Our employees often respond to victim-survivors in hospital emergency departments. What protocols would you recommend to ensure advocacy services are still available to victim/survivors when hospitals are limiting outside contact/visitors?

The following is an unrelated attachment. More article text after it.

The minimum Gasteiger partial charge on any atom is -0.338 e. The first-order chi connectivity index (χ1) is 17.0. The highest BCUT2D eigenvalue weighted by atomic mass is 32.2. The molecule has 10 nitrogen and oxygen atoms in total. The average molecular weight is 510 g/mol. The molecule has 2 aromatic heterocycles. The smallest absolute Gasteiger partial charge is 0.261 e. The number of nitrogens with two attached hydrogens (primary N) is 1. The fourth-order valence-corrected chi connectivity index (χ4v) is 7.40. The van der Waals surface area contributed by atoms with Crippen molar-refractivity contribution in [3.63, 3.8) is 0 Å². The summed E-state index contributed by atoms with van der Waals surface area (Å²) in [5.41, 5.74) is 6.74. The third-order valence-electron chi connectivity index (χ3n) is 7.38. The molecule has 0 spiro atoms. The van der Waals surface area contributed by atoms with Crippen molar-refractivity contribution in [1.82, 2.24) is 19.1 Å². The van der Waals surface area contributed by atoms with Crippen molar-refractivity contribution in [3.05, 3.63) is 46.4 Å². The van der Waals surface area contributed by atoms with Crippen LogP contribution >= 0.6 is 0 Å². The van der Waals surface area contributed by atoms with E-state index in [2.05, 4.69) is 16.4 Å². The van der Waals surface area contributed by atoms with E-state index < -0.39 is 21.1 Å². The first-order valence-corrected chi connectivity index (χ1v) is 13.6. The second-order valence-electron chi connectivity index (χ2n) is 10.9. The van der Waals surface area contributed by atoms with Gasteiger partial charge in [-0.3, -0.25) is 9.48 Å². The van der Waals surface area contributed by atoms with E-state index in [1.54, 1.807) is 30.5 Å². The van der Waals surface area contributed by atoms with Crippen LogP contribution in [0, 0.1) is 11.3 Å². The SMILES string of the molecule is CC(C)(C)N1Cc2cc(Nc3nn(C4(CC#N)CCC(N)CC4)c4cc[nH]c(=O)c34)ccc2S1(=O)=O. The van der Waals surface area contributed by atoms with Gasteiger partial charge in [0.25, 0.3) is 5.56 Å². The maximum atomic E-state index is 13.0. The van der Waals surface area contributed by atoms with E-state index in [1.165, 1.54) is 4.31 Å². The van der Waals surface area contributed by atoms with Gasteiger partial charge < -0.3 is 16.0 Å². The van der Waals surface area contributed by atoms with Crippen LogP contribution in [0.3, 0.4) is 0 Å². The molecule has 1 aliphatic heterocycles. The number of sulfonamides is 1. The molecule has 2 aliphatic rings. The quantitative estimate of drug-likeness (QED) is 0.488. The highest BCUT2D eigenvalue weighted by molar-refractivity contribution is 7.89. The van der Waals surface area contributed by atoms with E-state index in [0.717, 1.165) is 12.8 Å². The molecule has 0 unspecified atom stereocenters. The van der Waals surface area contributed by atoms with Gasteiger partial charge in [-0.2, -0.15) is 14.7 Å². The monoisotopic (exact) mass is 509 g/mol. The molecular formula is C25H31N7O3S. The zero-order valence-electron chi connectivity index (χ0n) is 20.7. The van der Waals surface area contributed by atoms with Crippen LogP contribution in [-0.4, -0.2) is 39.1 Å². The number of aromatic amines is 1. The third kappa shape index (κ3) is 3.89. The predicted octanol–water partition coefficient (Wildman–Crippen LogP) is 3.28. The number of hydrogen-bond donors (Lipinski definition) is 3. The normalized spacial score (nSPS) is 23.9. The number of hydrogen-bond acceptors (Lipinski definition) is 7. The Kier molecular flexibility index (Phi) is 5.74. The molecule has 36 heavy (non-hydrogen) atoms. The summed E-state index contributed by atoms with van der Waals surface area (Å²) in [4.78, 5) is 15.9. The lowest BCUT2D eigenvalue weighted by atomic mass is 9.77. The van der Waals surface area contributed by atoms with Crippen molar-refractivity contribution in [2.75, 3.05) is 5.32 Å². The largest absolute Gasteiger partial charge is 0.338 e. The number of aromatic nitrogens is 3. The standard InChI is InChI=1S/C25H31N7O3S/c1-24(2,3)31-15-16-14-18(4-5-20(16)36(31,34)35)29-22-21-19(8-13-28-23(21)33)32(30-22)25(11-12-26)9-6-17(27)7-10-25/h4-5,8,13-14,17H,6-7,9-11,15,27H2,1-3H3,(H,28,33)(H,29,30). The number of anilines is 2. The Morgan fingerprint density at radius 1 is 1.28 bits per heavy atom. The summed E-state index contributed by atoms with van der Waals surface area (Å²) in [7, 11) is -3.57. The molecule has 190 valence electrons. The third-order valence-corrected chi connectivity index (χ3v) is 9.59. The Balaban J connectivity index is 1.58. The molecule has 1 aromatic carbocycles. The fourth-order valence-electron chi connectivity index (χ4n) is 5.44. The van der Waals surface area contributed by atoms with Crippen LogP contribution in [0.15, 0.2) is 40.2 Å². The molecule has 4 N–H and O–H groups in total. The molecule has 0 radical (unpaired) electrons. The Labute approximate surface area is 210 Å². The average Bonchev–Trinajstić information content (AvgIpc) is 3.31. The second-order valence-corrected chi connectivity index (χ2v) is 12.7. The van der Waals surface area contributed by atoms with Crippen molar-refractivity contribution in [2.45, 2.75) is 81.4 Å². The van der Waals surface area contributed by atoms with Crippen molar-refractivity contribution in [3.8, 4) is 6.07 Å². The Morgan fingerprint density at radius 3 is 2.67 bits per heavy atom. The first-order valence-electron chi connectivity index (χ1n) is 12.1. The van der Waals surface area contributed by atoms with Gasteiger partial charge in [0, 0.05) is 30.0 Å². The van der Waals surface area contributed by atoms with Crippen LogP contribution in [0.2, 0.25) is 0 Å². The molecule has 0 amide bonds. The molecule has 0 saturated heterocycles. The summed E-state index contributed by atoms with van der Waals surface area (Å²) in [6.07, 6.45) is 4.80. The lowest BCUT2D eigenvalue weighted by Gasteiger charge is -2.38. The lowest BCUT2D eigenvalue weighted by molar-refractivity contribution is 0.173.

It is very important for the Advocacy agencies to work with the local SANE/ Forensic Nursing programs to have a better understanding of any changes the program has implemented because of their facilities response to COVID-19 such as the limiting of contact/visitors, in regards to how they are providing care to their patients that have experienced personal violence. Inquire about what measures are in place to ensure the safety of the patient as well as the partners that will be responding for the patient. While many institutions are not allowing additional persons in during the exam, some communities are reporting that they ARE indeed allowing advocates in under the “compassionate care” model. Minnesota is one example. This may greatly depend on how hard hit a community is with COVID and the availability of PPE. Each community and each facility are unique. The advocacy agency and the SANE/ Forensic Nursing Program should collaborate to develop a process/plan that is attainable by all involved and meets the needs of the patient. Another example would be the development of a process for the advocacy services to be initiated via telephone of video. We are hearing feedback from the field that suggests video advocacy is a more effective approach than just a telephone. For more information, visit https://www.forensicnurses.org/page/covid and http://www.resourcesharingproject.org/hospital-advocacy-and-sexual-assault-forensic-exams